A new replica of the Vietnam Memorial Wall made a pit stop in San Antonio Tuesday, before beginning its 2018 nationwide tour. USAA employees got a sneak peek of the mobile education center and exhibit before it headed off to Portland, Texas, for a public display on March 1.
The exhibit, called The Wall That Heals, honors Americans who served in the military during Vietnam, and bears the names of the more than 58,000 troops who died.
Made of Avonite, a reflective granite-like material, the three-quarter scale replica is 375 feet in length and stands 7.5 feet high at its tallest point. The wall gradually rises above visitors as they walk toward the apex, a key design feature of the wall in D.C. For the first time, visitors can do rubbings of individual service member’s names on The Wall That Heals.
Jim Knotts, president and CEO of the Vietnam Veterans Memorial Fund, said the traveling wall gives more people a chance to confront the past.
"By being able to return the names to communities around the country, we're able to give more and more people that healing opportunity,” he said.
The accompanying mobile education center contains items and letters left at the the D.C. memorial, as well as other memorabilia: a pair of combat boots that belonged to Jan Scruggs, founder of the Vietnam Veterans Memorial Fund; a medical bag; a tribute to the women of the war; and a screen dedicated to each town’s Vietnam vets.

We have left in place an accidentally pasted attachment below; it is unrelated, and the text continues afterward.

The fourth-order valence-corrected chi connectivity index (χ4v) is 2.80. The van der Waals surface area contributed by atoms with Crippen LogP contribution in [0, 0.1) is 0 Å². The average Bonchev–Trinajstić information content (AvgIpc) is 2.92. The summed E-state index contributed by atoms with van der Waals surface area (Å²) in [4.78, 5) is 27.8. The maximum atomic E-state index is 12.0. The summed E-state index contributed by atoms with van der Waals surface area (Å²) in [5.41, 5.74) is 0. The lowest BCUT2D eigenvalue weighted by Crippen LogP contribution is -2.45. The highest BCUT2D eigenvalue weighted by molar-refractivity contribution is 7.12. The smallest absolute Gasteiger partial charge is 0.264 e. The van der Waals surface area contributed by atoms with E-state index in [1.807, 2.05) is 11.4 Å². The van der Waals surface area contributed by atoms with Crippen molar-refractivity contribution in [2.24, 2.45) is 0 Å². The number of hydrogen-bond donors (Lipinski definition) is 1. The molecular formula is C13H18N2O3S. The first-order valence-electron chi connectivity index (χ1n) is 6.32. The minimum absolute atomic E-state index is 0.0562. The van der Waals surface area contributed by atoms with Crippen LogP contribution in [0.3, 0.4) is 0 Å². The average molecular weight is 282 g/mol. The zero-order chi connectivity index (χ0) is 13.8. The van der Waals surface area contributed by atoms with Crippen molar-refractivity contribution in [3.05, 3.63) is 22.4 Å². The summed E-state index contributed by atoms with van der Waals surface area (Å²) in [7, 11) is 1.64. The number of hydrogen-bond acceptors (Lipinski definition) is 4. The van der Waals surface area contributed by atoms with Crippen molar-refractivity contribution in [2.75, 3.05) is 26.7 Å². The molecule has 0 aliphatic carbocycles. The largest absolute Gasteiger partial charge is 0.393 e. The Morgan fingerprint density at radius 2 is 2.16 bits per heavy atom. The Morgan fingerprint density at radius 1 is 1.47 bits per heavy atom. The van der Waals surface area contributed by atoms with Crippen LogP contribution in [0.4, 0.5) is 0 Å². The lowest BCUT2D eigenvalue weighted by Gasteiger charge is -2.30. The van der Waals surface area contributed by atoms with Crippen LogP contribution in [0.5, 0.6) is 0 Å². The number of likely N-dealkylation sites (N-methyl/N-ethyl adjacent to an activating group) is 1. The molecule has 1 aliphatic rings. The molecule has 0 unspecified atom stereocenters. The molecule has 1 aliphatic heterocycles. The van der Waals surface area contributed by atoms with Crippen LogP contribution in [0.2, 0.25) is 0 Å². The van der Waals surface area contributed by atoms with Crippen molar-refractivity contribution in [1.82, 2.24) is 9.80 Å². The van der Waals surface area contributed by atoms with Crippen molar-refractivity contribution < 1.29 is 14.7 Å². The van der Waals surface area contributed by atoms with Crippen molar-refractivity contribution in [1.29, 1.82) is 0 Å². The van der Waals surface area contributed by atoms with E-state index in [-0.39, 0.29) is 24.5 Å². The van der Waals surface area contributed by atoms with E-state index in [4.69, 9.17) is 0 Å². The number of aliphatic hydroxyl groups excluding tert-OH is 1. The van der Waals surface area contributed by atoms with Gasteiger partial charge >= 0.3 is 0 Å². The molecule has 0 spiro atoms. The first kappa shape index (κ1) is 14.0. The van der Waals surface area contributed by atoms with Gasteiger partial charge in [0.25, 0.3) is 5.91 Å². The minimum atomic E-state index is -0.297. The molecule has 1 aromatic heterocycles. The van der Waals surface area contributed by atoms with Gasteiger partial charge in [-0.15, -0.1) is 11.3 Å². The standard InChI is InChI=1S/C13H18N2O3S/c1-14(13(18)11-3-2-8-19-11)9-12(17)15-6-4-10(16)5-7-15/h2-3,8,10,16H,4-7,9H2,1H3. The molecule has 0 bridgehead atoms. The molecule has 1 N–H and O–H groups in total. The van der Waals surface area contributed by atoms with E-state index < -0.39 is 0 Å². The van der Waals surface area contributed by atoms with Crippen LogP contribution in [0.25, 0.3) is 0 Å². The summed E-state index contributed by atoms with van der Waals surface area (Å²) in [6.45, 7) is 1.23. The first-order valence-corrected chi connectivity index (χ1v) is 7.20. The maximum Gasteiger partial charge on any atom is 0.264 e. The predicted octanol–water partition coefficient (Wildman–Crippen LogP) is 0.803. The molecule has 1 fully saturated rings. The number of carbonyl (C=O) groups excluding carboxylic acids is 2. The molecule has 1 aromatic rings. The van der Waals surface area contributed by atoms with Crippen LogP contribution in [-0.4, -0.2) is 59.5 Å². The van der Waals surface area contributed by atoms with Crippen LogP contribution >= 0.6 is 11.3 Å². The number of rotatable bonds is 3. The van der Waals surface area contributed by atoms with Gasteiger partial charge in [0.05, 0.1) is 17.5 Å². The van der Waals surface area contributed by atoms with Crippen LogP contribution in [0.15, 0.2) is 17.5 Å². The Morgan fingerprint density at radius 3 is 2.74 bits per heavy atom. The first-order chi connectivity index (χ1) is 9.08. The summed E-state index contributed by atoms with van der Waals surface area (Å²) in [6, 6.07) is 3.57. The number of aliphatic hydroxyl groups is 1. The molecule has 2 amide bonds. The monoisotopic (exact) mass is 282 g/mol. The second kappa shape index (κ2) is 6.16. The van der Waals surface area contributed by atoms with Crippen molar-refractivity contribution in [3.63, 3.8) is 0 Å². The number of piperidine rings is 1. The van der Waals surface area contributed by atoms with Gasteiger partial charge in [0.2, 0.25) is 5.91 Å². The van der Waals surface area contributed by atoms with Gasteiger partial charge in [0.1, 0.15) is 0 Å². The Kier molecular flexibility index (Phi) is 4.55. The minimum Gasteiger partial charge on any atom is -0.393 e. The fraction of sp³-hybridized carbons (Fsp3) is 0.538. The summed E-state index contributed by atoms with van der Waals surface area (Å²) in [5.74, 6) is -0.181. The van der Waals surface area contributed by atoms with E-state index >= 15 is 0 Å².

Knotts said that there’s a timeline effect to the exhibit, moving from the dedication of the D.C. wall in 1982 up to the present day.
“What you see is the change in our nation from Vietnam through the Persian Gulf to Afghanistan and Iraq of how our nation has come to grips with the fact that we didn’t treat our Vietnam Veterans well when they came home,” Knotts said.
“I think we’re still in the process of reckoning with that. It certainly has gotten better. But also, why we were there. Why 58,000 people’s names are on a wall, in a memorial,” Knotts said.
A Desert Storm veteran himself, Knotts said he received a warm reception when he returned home from combat, and that later generations of soldiers are indebted to Vietnam veterans for that.
“It’s important to take this time now, while two thirds of our Vietnam veterans are still alive, to remember them, to thank them for their service in a way many of them never received when they returned home,” he said.
USAA employee Inzia Miller can vouch for the change in social perspective. She was a young woman during the Vietnam era and knew soldiers who served in the conflict.
“The fact that our soldiers, our heroes, went over there and served in Vietnam and when they came home were not treated nicely made me want to go to Vietnam and come to the memorial today,” she said.
After stopping in Portland, Texas, the wall will move on to Killeen and Eastland.
Carson Frame can be reached at email@example.com or on Twitter @carson_frame